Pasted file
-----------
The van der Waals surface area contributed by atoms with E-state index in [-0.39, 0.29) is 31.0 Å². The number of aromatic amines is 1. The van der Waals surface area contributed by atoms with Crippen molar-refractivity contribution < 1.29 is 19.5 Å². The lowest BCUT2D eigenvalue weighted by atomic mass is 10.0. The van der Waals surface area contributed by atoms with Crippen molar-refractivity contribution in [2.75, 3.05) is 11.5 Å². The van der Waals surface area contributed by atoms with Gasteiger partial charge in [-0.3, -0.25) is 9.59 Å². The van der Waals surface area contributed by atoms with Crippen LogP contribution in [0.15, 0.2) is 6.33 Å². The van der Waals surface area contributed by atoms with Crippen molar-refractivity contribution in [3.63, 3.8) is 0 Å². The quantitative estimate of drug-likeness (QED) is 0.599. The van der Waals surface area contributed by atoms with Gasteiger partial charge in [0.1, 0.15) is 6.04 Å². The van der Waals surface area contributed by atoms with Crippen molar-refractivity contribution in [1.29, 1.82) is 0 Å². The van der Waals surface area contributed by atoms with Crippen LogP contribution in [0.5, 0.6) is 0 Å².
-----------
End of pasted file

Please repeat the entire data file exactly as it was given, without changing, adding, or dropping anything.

The van der Waals surface area contributed by atoms with E-state index in [-0.39, 0.29) is 31.0 Å². The number of aromatic amines is 1. The van der Waals surface area contributed by atoms with Crippen molar-refractivity contribution < 1.29 is 19.5 Å². The lowest BCUT2D eigenvalue weighted by atomic mass is 10.0. The van der Waals surface area contributed by atoms with Crippen molar-refractivity contribution in [2.75, 3.05) is 11.5 Å². The van der Waals surface area contributed by atoms with Gasteiger partial charge in [-0.3, -0.25) is 9.59 Å². The van der Waals surface area contributed by atoms with Crippen LogP contribution in [0.15, 0.2) is 6.33 Å². The van der Waals surface area contributed by atoms with Crippen molar-refractivity contribution in [3.63, 3.8) is 0 Å². The quantitative estimate of drug-likeness (QED) is 0.599. The van der Waals surface area contributed by atoms with Gasteiger partial charge in [0.1, 0.15) is 6.04 Å². The van der Waals surface area contributed by atoms with Crippen molar-refractivity contribution in [1.29, 1.82) is 0 Å². The van der Waals surface area contributed by atoms with Crippen LogP contribution in [0.5, 0.6) is 0 Å².